In fact, food consumption is one of the major issues that new Canadians face with these intricacies at the forefront. Much research has been done into these habits and the founding of the Healthy Immigrant Effect. Dietary acculturation is a process by which minority groups adopt the dietary patterns of their host country – often leading to a less-healthy lifestyle than they are used to from their former environment.  

Barriers include limited availability of traditional ethnic ingredients, inadequate understanding of the new food context, and language barriers, further affecting immigrants’ ability to adjust to the unfamiliar food context and navigate their way in managing healthy food choices. Brands that understand the intricacies of choice and the difficulties that immigrants face in not knowing the new landscape will be better equipped to reach this audience and gain loyalty.  

And this isn’t just applied to the food landscape. All brands can take this kind of understanding and integrate it in their own businesses. After all, 59% of Canadians prefer to be associated with brands that align with their values, and diversity and inclusion is a key part of those values for many. Therefore, building more inclusion into your campaigns will not only help new Canadians understand your brand but help established Canadians understand your brand values better.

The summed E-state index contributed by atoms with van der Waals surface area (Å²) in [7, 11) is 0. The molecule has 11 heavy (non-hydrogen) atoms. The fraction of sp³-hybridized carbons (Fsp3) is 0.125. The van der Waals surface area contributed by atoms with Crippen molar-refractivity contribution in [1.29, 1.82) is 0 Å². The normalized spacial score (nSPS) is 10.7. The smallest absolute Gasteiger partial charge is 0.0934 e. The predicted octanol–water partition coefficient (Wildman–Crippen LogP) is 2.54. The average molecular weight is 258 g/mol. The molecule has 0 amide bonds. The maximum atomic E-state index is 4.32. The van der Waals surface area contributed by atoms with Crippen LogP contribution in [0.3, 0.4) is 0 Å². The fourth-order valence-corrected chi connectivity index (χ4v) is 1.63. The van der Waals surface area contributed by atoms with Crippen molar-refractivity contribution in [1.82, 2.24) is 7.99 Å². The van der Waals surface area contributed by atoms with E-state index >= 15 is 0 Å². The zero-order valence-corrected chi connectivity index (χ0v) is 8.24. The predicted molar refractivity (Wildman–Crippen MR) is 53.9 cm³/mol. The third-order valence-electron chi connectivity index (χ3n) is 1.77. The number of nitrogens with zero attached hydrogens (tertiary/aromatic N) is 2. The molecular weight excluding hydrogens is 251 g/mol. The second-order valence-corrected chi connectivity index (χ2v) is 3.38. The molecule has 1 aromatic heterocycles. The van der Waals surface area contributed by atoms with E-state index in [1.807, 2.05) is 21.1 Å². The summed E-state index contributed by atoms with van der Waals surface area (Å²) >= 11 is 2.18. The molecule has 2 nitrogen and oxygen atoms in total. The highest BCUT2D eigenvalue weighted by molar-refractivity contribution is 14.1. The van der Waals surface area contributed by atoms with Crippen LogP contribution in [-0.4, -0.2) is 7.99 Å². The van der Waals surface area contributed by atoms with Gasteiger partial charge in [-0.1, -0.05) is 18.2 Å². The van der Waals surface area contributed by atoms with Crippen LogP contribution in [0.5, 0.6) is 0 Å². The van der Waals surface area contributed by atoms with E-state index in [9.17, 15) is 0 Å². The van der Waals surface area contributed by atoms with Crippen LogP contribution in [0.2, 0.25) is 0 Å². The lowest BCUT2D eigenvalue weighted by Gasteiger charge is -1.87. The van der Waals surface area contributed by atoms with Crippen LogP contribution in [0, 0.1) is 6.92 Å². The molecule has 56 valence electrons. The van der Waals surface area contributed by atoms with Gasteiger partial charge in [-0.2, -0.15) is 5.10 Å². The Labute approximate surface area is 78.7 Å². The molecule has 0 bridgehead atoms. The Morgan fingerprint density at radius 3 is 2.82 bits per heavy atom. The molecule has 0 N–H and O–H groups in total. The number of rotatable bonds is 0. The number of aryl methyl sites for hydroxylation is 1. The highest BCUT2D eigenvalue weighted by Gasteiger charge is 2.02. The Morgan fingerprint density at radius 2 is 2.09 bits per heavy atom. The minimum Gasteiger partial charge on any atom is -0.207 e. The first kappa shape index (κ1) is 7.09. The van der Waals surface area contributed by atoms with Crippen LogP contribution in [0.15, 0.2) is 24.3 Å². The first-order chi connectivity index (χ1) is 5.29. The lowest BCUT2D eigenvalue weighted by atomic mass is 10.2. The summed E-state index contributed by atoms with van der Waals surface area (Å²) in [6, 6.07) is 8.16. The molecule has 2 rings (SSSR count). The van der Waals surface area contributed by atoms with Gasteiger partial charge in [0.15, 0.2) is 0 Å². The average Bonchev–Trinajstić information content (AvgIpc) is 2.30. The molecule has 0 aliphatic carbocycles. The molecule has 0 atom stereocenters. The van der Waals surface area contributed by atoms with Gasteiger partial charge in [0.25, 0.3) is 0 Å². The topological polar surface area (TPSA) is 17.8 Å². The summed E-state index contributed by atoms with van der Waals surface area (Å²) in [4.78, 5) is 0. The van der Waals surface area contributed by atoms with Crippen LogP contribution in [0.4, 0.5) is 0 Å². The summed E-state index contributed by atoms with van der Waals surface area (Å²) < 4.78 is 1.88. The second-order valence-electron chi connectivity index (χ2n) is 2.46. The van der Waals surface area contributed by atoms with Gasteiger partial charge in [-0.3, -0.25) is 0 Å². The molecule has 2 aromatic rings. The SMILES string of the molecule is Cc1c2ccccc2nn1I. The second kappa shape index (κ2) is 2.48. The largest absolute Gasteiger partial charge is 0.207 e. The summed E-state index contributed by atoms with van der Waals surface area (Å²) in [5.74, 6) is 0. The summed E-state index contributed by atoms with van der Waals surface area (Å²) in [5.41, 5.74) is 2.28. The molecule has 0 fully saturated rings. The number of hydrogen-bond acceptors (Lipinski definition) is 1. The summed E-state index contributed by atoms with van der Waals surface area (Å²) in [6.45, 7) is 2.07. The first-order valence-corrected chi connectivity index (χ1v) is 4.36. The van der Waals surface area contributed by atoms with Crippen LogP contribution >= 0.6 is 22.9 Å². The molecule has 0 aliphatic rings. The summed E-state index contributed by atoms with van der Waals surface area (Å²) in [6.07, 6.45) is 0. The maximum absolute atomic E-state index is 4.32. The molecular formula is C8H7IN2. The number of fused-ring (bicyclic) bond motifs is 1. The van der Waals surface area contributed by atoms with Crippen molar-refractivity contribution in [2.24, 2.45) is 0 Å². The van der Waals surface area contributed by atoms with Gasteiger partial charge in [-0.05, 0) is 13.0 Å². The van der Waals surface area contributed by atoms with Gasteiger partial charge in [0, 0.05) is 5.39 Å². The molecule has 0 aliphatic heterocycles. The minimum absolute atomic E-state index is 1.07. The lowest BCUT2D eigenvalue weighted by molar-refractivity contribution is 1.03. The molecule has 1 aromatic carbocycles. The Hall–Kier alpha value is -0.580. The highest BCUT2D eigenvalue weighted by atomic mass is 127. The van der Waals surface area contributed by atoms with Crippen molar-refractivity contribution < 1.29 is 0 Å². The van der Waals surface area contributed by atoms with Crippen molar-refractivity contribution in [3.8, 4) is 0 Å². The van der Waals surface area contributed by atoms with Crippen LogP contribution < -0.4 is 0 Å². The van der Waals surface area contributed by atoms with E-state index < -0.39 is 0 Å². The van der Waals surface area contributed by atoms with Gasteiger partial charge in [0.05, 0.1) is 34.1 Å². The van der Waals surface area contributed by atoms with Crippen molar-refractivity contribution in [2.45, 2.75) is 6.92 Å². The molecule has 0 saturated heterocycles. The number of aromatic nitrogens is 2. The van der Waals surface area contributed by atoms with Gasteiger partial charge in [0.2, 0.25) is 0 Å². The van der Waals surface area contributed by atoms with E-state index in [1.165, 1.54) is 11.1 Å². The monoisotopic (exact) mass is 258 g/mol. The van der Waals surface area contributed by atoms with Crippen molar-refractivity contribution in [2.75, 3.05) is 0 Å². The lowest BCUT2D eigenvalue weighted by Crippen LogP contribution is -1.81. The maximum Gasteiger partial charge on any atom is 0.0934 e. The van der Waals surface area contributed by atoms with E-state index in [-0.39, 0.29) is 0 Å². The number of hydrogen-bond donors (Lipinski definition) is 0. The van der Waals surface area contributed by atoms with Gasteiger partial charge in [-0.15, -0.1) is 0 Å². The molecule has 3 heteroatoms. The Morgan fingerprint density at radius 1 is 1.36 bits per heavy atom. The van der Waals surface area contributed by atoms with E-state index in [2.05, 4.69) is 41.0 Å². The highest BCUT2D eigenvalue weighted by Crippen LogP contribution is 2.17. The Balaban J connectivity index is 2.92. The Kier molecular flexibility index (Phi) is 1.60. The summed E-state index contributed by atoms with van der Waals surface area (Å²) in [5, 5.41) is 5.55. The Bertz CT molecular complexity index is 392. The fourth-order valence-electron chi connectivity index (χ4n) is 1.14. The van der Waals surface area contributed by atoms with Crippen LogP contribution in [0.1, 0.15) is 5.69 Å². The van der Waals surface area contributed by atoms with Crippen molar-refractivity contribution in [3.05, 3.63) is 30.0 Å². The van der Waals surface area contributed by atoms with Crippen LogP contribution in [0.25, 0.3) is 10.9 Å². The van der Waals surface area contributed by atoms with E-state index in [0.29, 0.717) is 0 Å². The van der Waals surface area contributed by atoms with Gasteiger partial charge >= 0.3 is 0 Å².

The Purchase Journey 

Newcomers to the country may begin their purchase journey before they set foot on the soil, doing prior research into the larger purchases like where they will live and the schools they may be close by to attend. If you are a post-secondary institution, a realtor association, or a car dealership, your services and the communication of those services will be needed prior to landing in Canada. Understanding the start of the purchase journey and targeting early will help to ensure you have visibility and are there at the right moment.  

For some industries like telecommunications, CPG, or financial services, immigrants are more likely to wait until they are within the country to begin their purchase journey and communicating to them early in this journey will be key.  

According to Think with Google data, 75% use Search to guide how they navigate their new lives, 65% using word of mouth from friends and family, 63% using Canadian government websites, and 42% turning to social media. Marketers should know the mix of where and when to properly meet the needs of this new group.  

And immigrants are open to your advertising more than established Canadians. Recognizing they will need to make new choices, they are 1.6x more willing to try new products, 1.3x more willing to try new brands, and 2.4x more attentive to ads with celebrity endorsements or local influencers. They need guidance to figure out what to buy and are more likely to latch onto the knowledge they do have to make those choices.